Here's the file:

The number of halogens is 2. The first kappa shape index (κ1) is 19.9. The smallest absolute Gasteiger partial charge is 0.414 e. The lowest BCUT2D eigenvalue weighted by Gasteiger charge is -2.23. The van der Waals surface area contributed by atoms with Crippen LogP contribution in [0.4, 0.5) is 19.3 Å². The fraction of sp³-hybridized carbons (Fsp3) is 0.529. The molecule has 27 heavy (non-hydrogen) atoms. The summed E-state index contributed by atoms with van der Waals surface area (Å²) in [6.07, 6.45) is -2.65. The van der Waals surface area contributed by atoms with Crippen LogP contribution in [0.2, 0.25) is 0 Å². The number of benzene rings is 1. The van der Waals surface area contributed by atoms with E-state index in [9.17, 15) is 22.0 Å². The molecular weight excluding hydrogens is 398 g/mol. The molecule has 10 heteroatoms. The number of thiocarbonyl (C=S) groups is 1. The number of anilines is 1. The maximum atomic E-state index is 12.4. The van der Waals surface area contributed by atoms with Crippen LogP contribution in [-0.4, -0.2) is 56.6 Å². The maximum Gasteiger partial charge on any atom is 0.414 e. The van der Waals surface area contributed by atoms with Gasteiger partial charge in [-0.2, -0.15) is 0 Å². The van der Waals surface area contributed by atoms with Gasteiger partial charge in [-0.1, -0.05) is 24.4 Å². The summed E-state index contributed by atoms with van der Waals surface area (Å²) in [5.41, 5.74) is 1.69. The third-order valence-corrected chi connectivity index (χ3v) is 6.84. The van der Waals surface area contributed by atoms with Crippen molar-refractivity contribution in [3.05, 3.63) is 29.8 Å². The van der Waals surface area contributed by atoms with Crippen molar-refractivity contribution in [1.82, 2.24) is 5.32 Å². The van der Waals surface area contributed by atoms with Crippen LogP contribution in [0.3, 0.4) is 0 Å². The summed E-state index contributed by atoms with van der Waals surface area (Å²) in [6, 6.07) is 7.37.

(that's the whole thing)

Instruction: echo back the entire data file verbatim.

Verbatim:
The number of halogens is 2. The first kappa shape index (κ1) is 19.9. The smallest absolute Gasteiger partial charge is 0.414 e. The lowest BCUT2D eigenvalue weighted by Gasteiger charge is -2.23. The van der Waals surface area contributed by atoms with Crippen LogP contribution in [0.4, 0.5) is 19.3 Å². The fraction of sp³-hybridized carbons (Fsp3) is 0.529. The molecule has 27 heavy (non-hydrogen) atoms. The summed E-state index contributed by atoms with van der Waals surface area (Å²) in [6.07, 6.45) is -2.65. The van der Waals surface area contributed by atoms with Crippen LogP contribution in [0.2, 0.25) is 0 Å². The number of benzene rings is 1. The van der Waals surface area contributed by atoms with E-state index in [9.17, 15) is 22.0 Å². The molecular weight excluding hydrogens is 398 g/mol. The molecule has 10 heteroatoms. The number of thiocarbonyl (C=S) groups is 1. The number of anilines is 1. The maximum atomic E-state index is 12.4. The van der Waals surface area contributed by atoms with Crippen LogP contribution in [-0.4, -0.2) is 56.6 Å². The maximum Gasteiger partial charge on any atom is 0.414 e. The van der Waals surface area contributed by atoms with Gasteiger partial charge in [-0.2, -0.15) is 0 Å². The van der Waals surface area contributed by atoms with Gasteiger partial charge in [-0.1, -0.05) is 24.4 Å². The summed E-state index contributed by atoms with van der Waals surface area (Å²) in [5.41, 5.74) is 1.69. The third-order valence-corrected chi connectivity index (χ3v) is 6.84. The van der Waals surface area contributed by atoms with Crippen molar-refractivity contribution in [3.05, 3.63) is 29.8 Å². The van der Waals surface area contributed by atoms with Crippen molar-refractivity contribution in [1.82, 2.24) is 5.32 Å². The van der Waals surface area contributed by atoms with Crippen LogP contribution in [0.3, 0.4) is 0 Å². The summed E-state index contributed by atoms with van der Waals surface area (Å²) in [6, 6.07) is 7.37.